Most major classes of aerosols should cause short-term global cooling, by reflecting more sunlight than they absorb. The exception is black carbon, which causes warming [1]. A major source of uncertainty in the impact of aerosols is in their interaction with cloud formation [1]. If all aerosols from human activity were to cease, the result would be an estimated 0.5℃ to 1.1℃ global warming and a 2-4.6% increase in precipitation [10], in contrast to the nearly 1℃ observed since the start of industrialization and 2℃ target set by the Paris Agreement. The cooling effect motivates interest in intentionally releasing aerosols into the upper atmosphere to offset global warming.

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[1] Boucher, O., Randall, D., Artaxo, P., Bretherton, C., Feingold, G., Forster, P, Kerminen, V.-M., Kondo, Y., Liao, H., Lohmann, U., Rasch, P., Satheesh, S. K., Sherwood, S., Stevens, B., Zhang, X. Y. "Clouds and Aerosols". In: Climate Change 2013: The Physical Science Basis. Contribution of Working Group I to the Fifth Assessment Report of the Intergovernmental Panel on Climate Change [Stocker, T.F., D. Qin, G.-K. Plattner, M. Tignor, S.K. Allen, J. Boschung, A. Nauels, Y. Xia, V. Bex and P.M. Midgley (eds.)]. Cambridge University Press, Cambridge, United Kingdom and New York, NY, USA. 2013.

[2] Dahiya, S., Myllyvirta, L. "Global SO2 emission hotspot database: Ranking the World's Worst Sources of SO2, Pollution". Greenpeace Environment Trust. August 2019.

[3] Edwards, R., Karnani, S., Fisher, E., Johnson, M., Naeher, L., Smith, K., Morawska, L. "Review 2: Emissions of Health-Damaging Pollutants from Household Stoves". WHO Indoor Air Quality Guidelines: Household fuel Combustion. November 2014.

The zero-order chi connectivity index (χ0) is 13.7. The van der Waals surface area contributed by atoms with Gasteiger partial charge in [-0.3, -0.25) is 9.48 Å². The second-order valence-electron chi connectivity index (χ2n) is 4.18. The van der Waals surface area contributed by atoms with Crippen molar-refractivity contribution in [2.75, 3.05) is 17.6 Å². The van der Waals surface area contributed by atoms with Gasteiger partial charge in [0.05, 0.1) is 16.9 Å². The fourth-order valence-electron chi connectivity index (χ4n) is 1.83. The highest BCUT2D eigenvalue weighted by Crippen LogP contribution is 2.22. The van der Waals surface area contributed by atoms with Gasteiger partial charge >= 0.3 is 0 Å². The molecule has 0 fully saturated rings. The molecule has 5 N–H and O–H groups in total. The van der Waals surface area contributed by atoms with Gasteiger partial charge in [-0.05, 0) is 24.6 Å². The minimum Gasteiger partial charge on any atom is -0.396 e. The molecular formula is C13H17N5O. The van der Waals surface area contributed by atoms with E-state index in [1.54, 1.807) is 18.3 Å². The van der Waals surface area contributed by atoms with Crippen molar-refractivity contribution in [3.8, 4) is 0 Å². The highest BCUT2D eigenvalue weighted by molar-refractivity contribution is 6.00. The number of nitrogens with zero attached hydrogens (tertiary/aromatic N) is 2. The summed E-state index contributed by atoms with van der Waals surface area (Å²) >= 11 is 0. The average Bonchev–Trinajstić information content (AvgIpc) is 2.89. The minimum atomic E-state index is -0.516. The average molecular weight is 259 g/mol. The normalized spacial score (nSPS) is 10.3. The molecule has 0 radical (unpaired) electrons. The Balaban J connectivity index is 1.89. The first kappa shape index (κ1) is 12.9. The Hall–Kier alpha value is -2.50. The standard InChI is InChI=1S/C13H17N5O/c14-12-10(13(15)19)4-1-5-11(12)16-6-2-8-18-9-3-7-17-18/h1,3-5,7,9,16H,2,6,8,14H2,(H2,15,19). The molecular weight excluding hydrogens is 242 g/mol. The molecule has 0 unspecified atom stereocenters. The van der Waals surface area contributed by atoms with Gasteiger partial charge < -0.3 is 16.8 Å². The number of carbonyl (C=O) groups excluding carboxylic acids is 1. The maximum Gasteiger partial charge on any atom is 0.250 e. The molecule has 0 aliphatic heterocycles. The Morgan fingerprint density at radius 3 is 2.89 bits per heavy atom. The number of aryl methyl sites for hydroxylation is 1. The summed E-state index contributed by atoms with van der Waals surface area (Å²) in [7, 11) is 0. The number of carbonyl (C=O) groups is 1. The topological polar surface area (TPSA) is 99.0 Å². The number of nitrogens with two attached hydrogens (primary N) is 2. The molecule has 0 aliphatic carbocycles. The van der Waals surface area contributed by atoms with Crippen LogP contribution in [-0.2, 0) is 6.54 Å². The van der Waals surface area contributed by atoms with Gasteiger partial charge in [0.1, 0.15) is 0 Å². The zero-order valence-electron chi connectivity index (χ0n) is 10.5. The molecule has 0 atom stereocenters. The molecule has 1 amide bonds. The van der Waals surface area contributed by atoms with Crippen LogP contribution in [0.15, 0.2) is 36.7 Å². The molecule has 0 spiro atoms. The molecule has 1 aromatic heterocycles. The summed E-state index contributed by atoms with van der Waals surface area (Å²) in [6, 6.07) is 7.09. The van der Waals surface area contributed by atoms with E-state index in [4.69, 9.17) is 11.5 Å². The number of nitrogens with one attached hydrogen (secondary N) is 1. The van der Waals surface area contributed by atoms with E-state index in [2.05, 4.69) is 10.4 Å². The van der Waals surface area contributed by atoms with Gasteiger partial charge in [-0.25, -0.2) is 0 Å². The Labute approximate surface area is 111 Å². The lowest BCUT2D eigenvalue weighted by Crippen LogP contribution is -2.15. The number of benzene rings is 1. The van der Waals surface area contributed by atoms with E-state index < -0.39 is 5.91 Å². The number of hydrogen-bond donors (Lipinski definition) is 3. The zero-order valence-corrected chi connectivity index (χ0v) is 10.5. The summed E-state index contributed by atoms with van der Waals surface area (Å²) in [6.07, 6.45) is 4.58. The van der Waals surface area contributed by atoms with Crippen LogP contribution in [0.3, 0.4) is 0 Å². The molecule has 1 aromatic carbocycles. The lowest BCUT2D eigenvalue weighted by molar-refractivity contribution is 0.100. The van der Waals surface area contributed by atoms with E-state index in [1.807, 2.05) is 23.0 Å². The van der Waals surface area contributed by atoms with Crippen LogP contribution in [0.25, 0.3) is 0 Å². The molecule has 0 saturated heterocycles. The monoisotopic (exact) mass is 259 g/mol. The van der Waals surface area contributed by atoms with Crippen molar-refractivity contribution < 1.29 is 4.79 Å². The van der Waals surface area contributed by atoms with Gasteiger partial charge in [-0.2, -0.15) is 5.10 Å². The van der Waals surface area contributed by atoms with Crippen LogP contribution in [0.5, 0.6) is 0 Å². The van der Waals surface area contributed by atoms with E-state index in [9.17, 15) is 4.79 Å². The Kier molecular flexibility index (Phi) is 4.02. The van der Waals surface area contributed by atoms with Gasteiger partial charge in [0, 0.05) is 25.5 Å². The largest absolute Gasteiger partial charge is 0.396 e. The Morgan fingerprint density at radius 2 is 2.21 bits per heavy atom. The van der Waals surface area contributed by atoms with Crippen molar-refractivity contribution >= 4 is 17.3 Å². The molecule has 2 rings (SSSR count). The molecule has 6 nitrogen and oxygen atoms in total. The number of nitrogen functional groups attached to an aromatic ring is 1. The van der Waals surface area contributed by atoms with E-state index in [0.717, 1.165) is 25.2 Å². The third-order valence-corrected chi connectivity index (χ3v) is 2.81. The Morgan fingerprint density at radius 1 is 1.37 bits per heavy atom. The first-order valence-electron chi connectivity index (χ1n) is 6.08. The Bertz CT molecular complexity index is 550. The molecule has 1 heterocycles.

[4] Global Burden of Disease Collaborative Network. "Global Burden of Disease Study 2017 (GBD 2017) Results". Seattle, United States: Institute for Health Metrics and Evaluation (IHME). 2018.

[5] Goodkind, A., Tessum, C., Coggins, J., Hill, J., Marshall, J. "Fine-scale damage estimates of particulate matter air pollution reveal opportunities for location-specific mitigation of emissions". Proceedings of the National Academy of Sciences of the United States of America 116(18), pp. 8775-8780. April 2019.

[6] Klimont, Z., Kupiainen, K., Heyes, C., Purohit, P., Cofala, J., Rafaj, J., Borken-Kleefeld, J., Schöpp, W. "Global anthropogenic emissions of particulate matter including black carbon". Atmospheric Chemistry and Physics Discussions 17(14), pp. 8681–8723. 2017.

[7] Landrigan, P. et al. "The Lancet Commission on pollution and health". The Lancet Commissions 391(10119), pp. 462-512. February 2018.

[8] Lindley, A., McCulloch, A., Vink, T. "Contribution of Hydrofluorocarbons (HFCs) and Hydrofluoro-Olefins (HFOs) Atmospheric Breakdown Products to Acidification ("Acid Rain") in the EU at Present and in the Future". Open Journal of Air Pollution 8, pp. 81-95. 2019.

[9] Ritchie, H., Roser, M. "Indoor Air Pollution". Our World in Data. Rev. November 2019.

[10] Samset, B. H., Sand, M., Smith, C. J., Bauer, S. E., Forster, B. M., Fuglestvedt, J. S., Osprey, S., Schleussner, C.-F. "Climate Impacts From a Removal of Anthropogenic Aerosol Emissions". Geophysical Research Letters 45(2), pp. 1020-1029. January 2018.

[11] Sutton, M. et al. "Towards a climate-dependent paradigm of ammonia emission and deposition". Philosophical Transactions of the Royal Society B: Biological Sciences 368(1621): 20130166. July 2013.

[12] Tomasi, C., Lupi, A. Primary and Secondary Sources of Atmospheric Aerosol. Chapter 1, Atmospheric Aerosols: Life Cycles and Effects on Air Quality and Climate. November 2016.

[13] U. S. Environmental Protection Agency. "2014 National Emissions Inventory (NEI) Data". Accessed May 10, 2020.

[14] United Nations. "Environmental Indicators Of Air Pollution: NOx Emissions". Harvard Dataverse, V2. 2015.